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Williamstown Fire District Seeks New Perspective from Advisory Panel

By Stephen DravisiBerkshires Staff
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WILLLIAMSTOWN, Mass. — The Williamstown Fire District has had eight chiefs in 122 years of its existence.
It is governed by an elected committee that, until last year, had just three members, each with decades of experience in fighting fires, including one whose father served on the same committee.
And it is looking for a fresh perspective.
"We're set in our way and need to listen to fresh ideas," Assistant Chief Robert Briggs said last week. "That's what we're looking for. Myself, the chief, the other assistant chiefs and three members of the Prudential Committee have been here for 30 plus years.
"The fire industry is a tradition-based industry. Traditions are changing in today's world, and we need to adapt and adjust."
Briggs was addressing a committee that the Prudential Committee hopes will help provide some fresh perspectives to the district.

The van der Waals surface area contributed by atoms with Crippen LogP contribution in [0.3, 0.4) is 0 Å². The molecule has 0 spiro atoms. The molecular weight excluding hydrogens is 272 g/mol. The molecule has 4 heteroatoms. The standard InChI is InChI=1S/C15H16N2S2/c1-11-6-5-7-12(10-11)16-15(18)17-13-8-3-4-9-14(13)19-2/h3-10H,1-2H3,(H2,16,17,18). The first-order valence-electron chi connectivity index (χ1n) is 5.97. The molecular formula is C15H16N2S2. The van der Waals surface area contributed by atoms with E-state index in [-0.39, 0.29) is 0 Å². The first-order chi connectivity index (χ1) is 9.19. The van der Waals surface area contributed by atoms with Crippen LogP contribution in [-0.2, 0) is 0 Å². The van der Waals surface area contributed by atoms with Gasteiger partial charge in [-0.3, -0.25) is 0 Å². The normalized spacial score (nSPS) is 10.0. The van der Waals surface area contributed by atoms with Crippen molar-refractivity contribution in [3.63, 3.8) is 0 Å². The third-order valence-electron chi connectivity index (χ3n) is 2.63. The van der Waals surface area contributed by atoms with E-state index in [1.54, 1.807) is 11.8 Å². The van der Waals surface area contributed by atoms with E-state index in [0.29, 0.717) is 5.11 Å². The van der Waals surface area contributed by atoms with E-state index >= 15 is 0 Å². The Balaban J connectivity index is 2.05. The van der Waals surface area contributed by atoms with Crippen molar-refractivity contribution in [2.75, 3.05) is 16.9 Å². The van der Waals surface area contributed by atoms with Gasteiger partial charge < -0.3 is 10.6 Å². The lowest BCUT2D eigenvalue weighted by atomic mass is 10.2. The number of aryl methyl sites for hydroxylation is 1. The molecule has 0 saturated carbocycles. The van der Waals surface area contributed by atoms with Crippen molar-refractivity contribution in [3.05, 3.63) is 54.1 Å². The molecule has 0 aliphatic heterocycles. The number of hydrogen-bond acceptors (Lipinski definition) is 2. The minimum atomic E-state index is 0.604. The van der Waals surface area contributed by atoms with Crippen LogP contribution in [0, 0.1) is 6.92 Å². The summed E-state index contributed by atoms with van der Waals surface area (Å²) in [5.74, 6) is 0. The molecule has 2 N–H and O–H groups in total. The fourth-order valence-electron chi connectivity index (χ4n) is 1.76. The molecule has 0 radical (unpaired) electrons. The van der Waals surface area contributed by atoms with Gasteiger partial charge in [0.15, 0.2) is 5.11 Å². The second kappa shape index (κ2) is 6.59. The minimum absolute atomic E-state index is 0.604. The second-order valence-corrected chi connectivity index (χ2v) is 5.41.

Jeffrey Thomas, who chaired the town's Economic Development Committee back in 2015 prior to being elected to the Select Board, was tapped to chair the district's Community Advisory Committee, which was formed by the Prudential Committee this summer.
Aside from Thomas, none of the other members of the advisory committee currently serves on a town board or committee, and just one, Susan Schneski, a former member of the Planning Board, cited experience in town government when Thomas asked the group to make self introductions.
Their experience in town ranges from the Williamstown-born Carin DeMayo-Wall to Christina Sanborn, the executive director for facilities operations at Williams College, who told the group she lived in town for just more than a year.
In short, it is a group designed to bring a new set of eyes to one of the town's older institutions.
And it is not meant to blindly follow the lead of the panel that created it, Thomas said.
"We're all aware the Fire District hopes to build a new station on the lot on Main Street next to Aubuchon Hardware," Thomas said. "I want to be really clear about one point. I have this on authority of [Prudential Committee Chair] John Notsley: There is no expectation this committee is going to 'rubber stamp' plans for a new fire station. I've had discussion with folks in the district, and we agree that if we the community saw our committee as a rubber stamp, it doesn't help the fire district.